The ORBUS 1A motor supplied by ATK was successfully fired this month one week ahead of baseline schedule. Preliminary results from the static test performed at ATK's Elkton, Md., facility indicate that the motor met all pre-test performance requirements.
Lockheed Martin Space Systems Company was selected as the BV+ subcontractor in 2003 by The Boeing Company, the MDA's Ground-based Midcourse Defense (GMD) prime contractor. In January 2004 the BV+ booster was validated with a successful first flight. BV+ is one of two booster designs for GMD interceptors, a dual approach that assures capability and flexibility in the event of an enemy ballistic missile launch. The booster can be deployed as a long-range interceptor in Alaska, California, or a future site as needed for defense against a long-range ballistic missile. The BV+ booster will carry an exoatmospheric kill vehicle toward a missile's predicted location in space to destroy it through force of impact.
In 2004, Lockheed Martin competitively selected ATK as its supplier for BV+ stage-two and stage-three solid rocket motors to replace previous supplier Pratt & Whitney, which exited the solid rocket motor business. Final ORBUS 1A qualification testing is scheduled for late 2005 and will involve at-altitude static firing. BV+ delivery activities will resume this year with ATK beginning motor deliveries early in 2006.
"Teamwork with ATK, Lockheed Martin and our Boeing GMD customer along with solid engineering and attention to mission success assured a smooth transition to ATK from Pratt & Whitney and made this test firing a resounding success," said Russell Reavis, vice president, Targets & Boost Vehicles, Lockheed Martin Space Systems Company. "BV+ is now just months away from returning to vehicle assembly and delivery for the Missile Defense Agency's Ground-based Midcourse Defense system."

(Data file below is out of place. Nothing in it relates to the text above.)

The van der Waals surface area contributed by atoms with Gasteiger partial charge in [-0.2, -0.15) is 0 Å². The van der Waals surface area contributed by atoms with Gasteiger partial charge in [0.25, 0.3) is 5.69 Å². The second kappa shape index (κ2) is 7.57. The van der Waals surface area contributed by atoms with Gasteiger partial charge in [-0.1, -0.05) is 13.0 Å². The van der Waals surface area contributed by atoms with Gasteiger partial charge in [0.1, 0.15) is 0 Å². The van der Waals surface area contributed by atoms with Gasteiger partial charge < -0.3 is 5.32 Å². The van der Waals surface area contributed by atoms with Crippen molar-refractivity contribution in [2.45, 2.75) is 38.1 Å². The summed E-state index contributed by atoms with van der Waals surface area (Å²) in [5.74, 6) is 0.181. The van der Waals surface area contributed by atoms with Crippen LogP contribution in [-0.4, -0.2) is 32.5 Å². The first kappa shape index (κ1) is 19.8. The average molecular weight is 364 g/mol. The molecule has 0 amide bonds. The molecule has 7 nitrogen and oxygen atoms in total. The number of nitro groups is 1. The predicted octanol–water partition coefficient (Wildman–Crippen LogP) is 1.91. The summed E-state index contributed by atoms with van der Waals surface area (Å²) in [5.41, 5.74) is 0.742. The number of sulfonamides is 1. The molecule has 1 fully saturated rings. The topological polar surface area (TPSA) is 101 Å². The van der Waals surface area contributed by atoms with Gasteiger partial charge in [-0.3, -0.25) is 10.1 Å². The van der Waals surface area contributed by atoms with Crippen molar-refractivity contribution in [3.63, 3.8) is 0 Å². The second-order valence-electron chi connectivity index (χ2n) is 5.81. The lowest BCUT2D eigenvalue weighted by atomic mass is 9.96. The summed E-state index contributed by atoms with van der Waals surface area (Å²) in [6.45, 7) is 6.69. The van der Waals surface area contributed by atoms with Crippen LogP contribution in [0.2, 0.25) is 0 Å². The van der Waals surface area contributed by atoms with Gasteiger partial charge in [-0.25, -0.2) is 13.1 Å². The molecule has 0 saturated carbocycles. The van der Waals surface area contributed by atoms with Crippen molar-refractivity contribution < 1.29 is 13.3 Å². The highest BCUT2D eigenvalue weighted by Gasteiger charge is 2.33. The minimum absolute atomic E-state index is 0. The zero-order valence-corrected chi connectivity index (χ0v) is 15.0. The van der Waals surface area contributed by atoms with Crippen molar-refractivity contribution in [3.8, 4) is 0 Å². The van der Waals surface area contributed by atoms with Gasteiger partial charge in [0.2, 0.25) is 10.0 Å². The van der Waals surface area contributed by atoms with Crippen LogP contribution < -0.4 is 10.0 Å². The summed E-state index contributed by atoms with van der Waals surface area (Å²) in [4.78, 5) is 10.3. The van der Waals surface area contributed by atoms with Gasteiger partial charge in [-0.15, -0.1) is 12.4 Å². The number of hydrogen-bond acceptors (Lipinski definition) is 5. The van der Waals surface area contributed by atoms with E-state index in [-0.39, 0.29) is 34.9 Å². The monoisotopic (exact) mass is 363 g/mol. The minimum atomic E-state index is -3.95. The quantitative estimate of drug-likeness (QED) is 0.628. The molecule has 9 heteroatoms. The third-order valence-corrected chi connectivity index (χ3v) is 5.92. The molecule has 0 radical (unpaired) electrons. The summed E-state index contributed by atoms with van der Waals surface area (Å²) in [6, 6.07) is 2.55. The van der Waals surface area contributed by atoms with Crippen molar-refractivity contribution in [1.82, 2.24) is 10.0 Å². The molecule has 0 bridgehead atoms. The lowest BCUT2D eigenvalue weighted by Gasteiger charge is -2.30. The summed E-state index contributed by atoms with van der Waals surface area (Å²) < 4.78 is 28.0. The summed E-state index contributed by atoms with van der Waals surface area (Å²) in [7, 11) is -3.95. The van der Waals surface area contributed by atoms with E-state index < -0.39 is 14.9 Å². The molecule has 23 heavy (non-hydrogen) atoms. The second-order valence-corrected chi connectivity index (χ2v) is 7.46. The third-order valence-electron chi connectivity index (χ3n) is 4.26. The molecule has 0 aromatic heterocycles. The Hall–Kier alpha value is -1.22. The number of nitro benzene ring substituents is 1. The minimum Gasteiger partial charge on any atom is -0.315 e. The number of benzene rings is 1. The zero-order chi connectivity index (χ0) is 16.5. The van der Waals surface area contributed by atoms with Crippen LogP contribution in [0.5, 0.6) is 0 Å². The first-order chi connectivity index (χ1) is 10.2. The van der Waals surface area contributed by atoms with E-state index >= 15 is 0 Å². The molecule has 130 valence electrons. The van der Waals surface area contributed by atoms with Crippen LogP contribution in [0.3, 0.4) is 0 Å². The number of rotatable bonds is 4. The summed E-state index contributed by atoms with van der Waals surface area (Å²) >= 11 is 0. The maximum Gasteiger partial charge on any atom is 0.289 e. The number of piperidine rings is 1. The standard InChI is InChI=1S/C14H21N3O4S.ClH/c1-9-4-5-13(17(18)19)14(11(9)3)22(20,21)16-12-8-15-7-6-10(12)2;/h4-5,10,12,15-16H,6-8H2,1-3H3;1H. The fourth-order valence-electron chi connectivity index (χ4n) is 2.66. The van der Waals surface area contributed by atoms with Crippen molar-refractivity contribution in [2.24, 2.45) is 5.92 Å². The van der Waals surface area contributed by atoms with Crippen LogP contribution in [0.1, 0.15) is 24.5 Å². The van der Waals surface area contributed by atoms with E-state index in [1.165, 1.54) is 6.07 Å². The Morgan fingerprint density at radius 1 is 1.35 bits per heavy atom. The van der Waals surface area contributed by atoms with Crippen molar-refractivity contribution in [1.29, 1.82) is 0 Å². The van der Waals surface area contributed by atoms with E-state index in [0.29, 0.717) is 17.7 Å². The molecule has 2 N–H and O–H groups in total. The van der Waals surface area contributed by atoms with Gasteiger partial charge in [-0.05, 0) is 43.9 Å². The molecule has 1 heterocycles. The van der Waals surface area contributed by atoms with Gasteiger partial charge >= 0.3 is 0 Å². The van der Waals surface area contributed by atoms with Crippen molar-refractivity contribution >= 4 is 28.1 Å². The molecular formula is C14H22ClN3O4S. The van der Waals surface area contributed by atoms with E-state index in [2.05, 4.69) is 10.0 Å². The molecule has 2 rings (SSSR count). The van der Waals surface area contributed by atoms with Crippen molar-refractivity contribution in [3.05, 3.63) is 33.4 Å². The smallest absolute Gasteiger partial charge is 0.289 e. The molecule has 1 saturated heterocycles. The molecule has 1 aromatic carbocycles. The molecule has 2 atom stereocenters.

"We are on plan and meeting all milestones to complete production of the five deployment-configuration boosters and three integrated flight test vehicles with ATK-supplied ORBUS 1A motors," said Roger Rieger, director, Boost Vehicle-Plus & Long Range Target Programs, Lockheed Martin Space Systems Company.
Three BV+ boosters completed between 2003 and 2004 with the Pratt & Whitney second- and third-stage solid rocket motors will be retrofitted with the ATK motors.
Lockheed Martin performs BV+ program management, engineering and production at its facilities in Denver, Colo., Sunnyvale, Calif., and Courtland, Ala.
Lockheed Martin Space Systems Company, a major operating unit of Lockheed Martin Corporation, designs, develops, tests, manufactures and operates a variety of advanced technology systems for military, civil and commercial customers. Chief products include a full-range of space launch systems, including heavy-lift capability, ground systems, remote sensing and communications satellites for commercial and government customers, advanced space observatories and interplanetary spacecraft, fleet ballistic missiles and missile defense systems.
Headquartered in Bethesda, Md., Lockheed Martin Corporation employs about 135,000 people worldwide and is principally engaged in the research, design, development, manufacture and integration of advanced technology systems, products and services. The corporation reported 2004 sales of $35.5 billion.
Media Contact: Lynn Fisher, +1-408-742-7606, or
SOURCE: Lockheed Martin
CONTACT: Lynn Fisher of Lockheed Martin, +1-408-742-7606, or
Web site: http://www.lockheedmartin.com/